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Unformatted text preview: Andrew Lazarow WRT 205 Persuasive essay How Do I Motivate These Kids? It’s not every day that my family is together. That’s what makes nights like tonight so special. The house smells amazing from my mother’s cooking and everyone is gathering around the kitchen table in anticipation for dinner. My mother finally says “dinner’s ready” and everyone sits down and starts digging in. That’s when my mother and sister start comparing their weeks as teachers. My mother, Ellen, is a Long Island middle school teacher and my sister, Erica, is an elementary school teacher in New York City. The conversation begins with both Erica and Ellen being frustrated by the lack of motivation from their students. Motivation is a very important part of a student’s success. Without motivation, a student is much less likely to graduate high school and either go to college, or get a job that pays above minimum wage. Although my mother and sister agree they need to find a way to motivate their students, the way in which they attempt to motivate their students differs. Ellen uses positive incentive, or rewards, to motivate her students. She explains that positive incentive only works when assuming certain factors. An example of this is students need to start being rewarded young. This means that a high school teacher may have problems motivating his or her student with positive incentive if the student was never rewarded before. Ellen also explains that the reward must be age appropriate and meaningful. This is very understandable because “if a reward is not meaningful and age appropriate then the student will not get the happy experience the reward is supposed to bring. That feeling is very important because that is what makes the student repeat the behavior.” Andrew Lazarow WRT 205 Persuasive essay Erica looks at motivation from the other side of the spectrum. While working with inner city students Erica has found that consequences motivate her students more than positive incentive. She explains to Ellen that “consequences help students understand responsibility and that every action has a reaction.” Erica also feels that it is easier to use as a teacher because unlike reward, consequences can be started at any age. The teacher just needs to make sure that the punishment is appropriate for the age. For example as an elementary school teacher, Erica is able to take away privileges such as recess. Taking away thirty minutes of a high school student’s free time may not send the same message though. Both Erica and Ellen agree to disagree and enjoy the family’s company for the rest of dinner. With teachers from the same family not being able to agree on how to motivate students it is understandable that it is not clear where motivation comes from. Although, according to Samuelson, many people assume that if a student isn’t motivated it is the school’s or teacher’s fault, but there are many people influencing a student every day of his or her life. From when the fault, but there are many people influencing a student every day of his or her life....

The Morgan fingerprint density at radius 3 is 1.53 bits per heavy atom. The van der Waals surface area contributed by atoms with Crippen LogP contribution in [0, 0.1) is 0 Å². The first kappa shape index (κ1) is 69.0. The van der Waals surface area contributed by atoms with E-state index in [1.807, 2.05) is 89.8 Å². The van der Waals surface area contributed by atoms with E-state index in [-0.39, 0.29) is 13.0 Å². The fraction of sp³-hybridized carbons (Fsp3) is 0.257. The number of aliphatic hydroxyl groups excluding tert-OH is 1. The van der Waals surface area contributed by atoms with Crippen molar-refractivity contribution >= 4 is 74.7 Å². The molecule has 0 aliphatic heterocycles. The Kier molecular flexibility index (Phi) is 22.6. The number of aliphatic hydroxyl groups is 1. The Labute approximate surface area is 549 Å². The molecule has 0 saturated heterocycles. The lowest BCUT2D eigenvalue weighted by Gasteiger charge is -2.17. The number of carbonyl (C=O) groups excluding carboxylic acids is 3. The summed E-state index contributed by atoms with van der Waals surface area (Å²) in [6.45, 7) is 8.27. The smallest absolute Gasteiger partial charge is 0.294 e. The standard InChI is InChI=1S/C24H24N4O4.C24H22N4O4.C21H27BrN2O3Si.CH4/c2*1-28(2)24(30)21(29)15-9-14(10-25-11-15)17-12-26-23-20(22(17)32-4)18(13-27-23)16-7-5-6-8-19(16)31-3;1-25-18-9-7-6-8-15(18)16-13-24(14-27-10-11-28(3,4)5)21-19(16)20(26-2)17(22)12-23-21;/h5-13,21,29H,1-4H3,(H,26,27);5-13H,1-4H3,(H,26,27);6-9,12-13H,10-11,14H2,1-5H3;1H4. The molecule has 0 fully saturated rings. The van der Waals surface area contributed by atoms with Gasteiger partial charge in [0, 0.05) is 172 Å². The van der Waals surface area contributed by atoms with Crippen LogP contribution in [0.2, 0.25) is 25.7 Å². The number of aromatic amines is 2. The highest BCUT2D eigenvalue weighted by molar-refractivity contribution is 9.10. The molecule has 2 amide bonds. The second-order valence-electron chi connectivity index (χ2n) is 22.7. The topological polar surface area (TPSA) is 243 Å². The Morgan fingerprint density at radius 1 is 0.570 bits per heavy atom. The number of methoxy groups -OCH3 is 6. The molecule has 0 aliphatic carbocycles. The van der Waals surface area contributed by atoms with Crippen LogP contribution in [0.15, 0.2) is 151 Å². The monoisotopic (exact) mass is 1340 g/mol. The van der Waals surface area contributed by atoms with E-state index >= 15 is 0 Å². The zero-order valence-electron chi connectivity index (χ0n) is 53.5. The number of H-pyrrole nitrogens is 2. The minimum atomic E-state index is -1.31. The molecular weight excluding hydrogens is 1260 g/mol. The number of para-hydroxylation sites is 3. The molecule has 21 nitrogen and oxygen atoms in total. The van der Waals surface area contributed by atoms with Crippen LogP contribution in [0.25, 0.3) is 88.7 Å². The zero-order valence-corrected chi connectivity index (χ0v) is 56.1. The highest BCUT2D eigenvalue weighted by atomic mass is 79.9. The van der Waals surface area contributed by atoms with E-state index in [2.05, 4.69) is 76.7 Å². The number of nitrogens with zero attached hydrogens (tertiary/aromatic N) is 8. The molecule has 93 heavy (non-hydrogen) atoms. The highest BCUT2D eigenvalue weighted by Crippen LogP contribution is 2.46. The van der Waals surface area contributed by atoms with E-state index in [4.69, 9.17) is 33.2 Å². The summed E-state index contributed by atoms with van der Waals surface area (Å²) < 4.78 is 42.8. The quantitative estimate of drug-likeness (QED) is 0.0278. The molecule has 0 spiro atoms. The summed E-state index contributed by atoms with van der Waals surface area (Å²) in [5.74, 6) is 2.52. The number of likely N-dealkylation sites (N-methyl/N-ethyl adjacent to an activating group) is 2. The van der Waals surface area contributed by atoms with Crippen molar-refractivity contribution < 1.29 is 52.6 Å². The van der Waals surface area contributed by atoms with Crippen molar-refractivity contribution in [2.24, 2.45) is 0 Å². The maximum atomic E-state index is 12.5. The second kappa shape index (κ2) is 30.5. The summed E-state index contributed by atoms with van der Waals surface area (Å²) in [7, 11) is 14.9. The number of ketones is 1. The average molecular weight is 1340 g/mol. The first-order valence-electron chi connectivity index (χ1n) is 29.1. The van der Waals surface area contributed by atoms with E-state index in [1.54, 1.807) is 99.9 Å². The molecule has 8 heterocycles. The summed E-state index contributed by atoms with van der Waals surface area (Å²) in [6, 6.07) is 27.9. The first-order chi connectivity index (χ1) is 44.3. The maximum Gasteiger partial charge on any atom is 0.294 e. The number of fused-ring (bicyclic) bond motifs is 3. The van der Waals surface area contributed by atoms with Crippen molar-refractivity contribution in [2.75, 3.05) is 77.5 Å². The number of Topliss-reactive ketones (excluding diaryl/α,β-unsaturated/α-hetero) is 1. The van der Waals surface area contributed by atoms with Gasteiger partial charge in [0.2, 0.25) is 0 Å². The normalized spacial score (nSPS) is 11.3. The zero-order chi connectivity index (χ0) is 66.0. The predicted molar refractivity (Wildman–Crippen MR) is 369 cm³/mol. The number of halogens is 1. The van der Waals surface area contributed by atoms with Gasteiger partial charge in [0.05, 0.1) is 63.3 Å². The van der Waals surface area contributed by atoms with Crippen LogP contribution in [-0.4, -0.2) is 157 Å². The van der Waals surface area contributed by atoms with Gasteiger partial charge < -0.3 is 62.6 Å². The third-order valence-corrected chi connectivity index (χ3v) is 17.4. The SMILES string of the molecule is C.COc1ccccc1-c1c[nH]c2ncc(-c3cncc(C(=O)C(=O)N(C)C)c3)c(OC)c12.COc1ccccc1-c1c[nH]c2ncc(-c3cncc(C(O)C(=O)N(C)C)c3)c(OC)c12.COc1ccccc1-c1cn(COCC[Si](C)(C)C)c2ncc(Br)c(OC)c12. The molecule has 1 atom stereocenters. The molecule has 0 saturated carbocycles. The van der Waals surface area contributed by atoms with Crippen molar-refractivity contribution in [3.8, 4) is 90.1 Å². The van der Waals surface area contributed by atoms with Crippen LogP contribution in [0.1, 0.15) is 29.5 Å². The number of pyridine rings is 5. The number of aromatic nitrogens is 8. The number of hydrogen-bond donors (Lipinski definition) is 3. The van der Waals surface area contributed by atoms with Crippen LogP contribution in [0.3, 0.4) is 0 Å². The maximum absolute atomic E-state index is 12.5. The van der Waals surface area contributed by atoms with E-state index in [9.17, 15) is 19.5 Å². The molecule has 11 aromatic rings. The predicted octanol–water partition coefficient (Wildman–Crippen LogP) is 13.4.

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This note was uploaded on 01/18/2012 for the course WRT 205 taught by Professor Yager during the Spring '08 term at Syracuse.
- Spring '08